Day 7 was awesome. I don’t even know what else to say about it. IT. WAS. AWESOME.
Why? Well, after our foiled attempt to pre-buy tickets for the Snowdon Mountain Railway when we were in Llanberis, this was the day we decided to go do it. The weather forecast was perfect and we had nothing else in the itinerary… Except I realised we could probably go for a spin down the Llyn Peninsular too – which had never been in the itinerary – forming a pre-Llanberis detour!
The Llyn Peninsular is just below Anglesea and Holyhead, and while it doesn’t have too many landmarks to visit, it is incredibly pretty. First stop though, was Dinas Dinlle where a hill fort once looked out over the pebble beach.
You can just see my travel buddy on top of the hill where the fort once stood!
Beach below the hill fort site – the first of many for the day!
We roamed the peninsular, stopping at beaches and generally enjoying the scenery.
Not the narrowest road we found in Wales…
Then at the end of the peninsular is an island that was once a pilgrimage site for Christians that, for a while, was considered equal to visiting Rome in terms of getting off lightly on your sinning! We didn’t go to the island, but we did enjoy a delicious cream tea in Aberdaron just opposite it.
I love graveyards overlooking beaches! Aberdaron beach was rocky, sandy and lovely.
Now, because the Snowdon Mountain Railway was just so good, I’m going to separate out those pics for another post (or this would turn into a scroll-fest!). At 1085 metres, Mt Snowdon has killer views!
Sorry, I’m getting ahead of myself.
Once we were done staring at all the pretty on the Llyn Peninsular, we went back to Llanberis and that was great in itself, because the lake and the mountains around it make it the definition of picturesque. Oh, and there’s a giant Excalibur sticking out of a rock beside the lake because of a (tenuous) link to that legend.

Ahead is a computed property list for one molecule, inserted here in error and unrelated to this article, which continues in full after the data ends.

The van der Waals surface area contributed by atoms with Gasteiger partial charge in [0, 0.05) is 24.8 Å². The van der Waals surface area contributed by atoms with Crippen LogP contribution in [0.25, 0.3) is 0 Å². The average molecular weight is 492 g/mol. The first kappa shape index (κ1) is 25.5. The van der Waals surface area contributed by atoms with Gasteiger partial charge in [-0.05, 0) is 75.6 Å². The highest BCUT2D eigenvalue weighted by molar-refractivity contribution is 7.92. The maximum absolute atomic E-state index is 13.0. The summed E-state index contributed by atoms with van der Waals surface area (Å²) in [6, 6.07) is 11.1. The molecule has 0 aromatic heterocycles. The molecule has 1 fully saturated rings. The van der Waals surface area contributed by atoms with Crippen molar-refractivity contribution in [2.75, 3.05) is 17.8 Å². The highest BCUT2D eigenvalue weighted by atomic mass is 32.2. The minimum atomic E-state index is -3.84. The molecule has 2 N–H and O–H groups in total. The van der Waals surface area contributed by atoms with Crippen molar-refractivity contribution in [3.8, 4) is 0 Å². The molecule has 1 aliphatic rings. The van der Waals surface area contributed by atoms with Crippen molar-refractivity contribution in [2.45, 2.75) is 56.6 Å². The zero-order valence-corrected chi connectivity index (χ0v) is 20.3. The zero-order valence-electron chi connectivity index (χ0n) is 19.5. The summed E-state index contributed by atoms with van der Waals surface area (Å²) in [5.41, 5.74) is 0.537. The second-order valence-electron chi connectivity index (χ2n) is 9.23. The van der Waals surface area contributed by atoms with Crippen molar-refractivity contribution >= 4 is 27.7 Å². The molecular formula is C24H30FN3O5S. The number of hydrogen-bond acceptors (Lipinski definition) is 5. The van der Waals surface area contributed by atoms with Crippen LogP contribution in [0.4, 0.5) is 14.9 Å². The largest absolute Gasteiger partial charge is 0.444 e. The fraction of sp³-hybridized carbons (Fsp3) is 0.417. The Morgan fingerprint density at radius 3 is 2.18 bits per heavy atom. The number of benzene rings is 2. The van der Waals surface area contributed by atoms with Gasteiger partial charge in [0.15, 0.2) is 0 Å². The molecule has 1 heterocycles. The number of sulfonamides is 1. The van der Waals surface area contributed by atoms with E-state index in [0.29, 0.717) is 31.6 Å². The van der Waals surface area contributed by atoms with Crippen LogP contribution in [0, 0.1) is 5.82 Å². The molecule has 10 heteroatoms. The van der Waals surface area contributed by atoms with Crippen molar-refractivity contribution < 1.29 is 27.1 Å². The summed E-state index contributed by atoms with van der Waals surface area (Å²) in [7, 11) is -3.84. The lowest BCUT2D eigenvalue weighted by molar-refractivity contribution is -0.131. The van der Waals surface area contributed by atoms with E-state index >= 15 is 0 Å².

And the seagull on the sword cracks me up!
You can just see Dolbadarn Castle – well what’s left of it – above the treeline
Seeing the lake from the other side to where the railway took us was fantastic. Particularly in the sunshine which, with dappling clouds, made the mountains look amazing. (Yes, I’m running out of superlatives for this post…)
We had a bit of a wait before we got our mountain train so I revisited the dragons in the gift shop and took pics of the service just coming back down from the peak! Some are steam engines and some aren’t (ours wasn’t) and they’re all different. Train geekout!!!!!
So then we went up the mountain, past sheep (to a certain height) and hikers (all the way up – it’s a big hiking area) and other trains. Our train was 90% a tour group who were having a jolly time singing and chatting away. I’ll admit was a bit obsessed with trying to photograph everything we saw. Even the sheep.
We stopped for a bit at the summit and wandered around, before doing the return journey and getting to get the other side of the carriage so we’d see everything! Twas worth it.
Then there was time spent adopting a dragon whose name is “Swordwing”, though I decided he should be called “Adain Cleddyf” which is sword wing in Welsh. For short I just call him Cleddyf (sword).
This is his commercial portrait
Finally we did a scenic drive back to Caernarfon through more peaks and lakes. So satisfying for the eyeballs.
Funny thing was there’d been a food festival on in Caerarfon all day so we knew we might have trouble finding parking and dinner when we got back… well. Not only did Claudia spend the night quite some distance from us, but we tried six restaurants before we found one that had space! And that was late too.
But what a day. Soooo much pretty!